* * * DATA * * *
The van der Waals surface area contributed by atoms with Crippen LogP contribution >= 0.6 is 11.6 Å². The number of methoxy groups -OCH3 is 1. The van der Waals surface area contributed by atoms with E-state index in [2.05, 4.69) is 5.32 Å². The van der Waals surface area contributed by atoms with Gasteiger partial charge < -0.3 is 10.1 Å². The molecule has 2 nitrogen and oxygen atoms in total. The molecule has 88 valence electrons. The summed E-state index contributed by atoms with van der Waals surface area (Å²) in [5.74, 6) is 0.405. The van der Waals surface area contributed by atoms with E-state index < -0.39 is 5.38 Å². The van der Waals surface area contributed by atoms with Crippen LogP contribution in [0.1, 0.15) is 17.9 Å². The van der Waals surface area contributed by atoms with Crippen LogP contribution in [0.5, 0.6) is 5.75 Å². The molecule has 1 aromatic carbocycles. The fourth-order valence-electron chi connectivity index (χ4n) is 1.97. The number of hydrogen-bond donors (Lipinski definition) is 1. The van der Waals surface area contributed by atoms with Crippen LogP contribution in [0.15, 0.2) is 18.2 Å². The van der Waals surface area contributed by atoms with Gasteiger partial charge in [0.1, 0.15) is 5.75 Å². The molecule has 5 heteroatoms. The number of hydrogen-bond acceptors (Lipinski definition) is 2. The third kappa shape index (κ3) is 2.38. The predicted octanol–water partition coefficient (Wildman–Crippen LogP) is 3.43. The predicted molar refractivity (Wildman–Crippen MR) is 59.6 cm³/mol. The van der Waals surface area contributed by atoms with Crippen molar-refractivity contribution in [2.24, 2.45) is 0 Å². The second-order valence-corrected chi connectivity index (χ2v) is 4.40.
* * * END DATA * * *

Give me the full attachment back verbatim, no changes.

The van der Waals surface area contributed by atoms with Crippen LogP contribution >= 0.6 is 11.6 Å². The number of methoxy groups -OCH3 is 1. The van der Waals surface area contributed by atoms with E-state index in [2.05, 4.69) is 5.32 Å². The van der Waals surface area contributed by atoms with Gasteiger partial charge < -0.3 is 10.1 Å². The molecule has 2 nitrogen and oxygen atoms in total. The molecule has 88 valence electrons. The summed E-state index contributed by atoms with van der Waals surface area (Å²) in [5.74, 6) is 0.405. The van der Waals surface area contributed by atoms with E-state index < -0.39 is 5.38 Å². The van der Waals surface area contributed by atoms with Crippen LogP contribution in [0.1, 0.15) is 17.9 Å². The van der Waals surface area contributed by atoms with Crippen LogP contribution in [0.5, 0.6) is 5.75 Å². The molecule has 1 aromatic carbocycles. The fourth-order valence-electron chi connectivity index (χ4n) is 1.97. The number of hydrogen-bond donors (Lipinski definition) is 1. The van der Waals surface area contributed by atoms with Crippen LogP contribution in [0.15, 0.2) is 18.2 Å². The van der Waals surface area contributed by atoms with Gasteiger partial charge in [0.1, 0.15) is 5.75 Å². The molecule has 5 heteroatoms. The number of hydrogen-bond acceptors (Lipinski definition) is 2. The third kappa shape index (κ3) is 2.38. The predicted octanol–water partition coefficient (Wildman–Crippen LogP) is 3.43. The predicted molar refractivity (Wildman–Crippen MR) is 59.6 cm³/mol. The van der Waals surface area contributed by atoms with Crippen molar-refractivity contribution in [2.24, 2.45) is 0 Å². The second-order valence-corrected chi connectivity index (χ2v) is 4.40.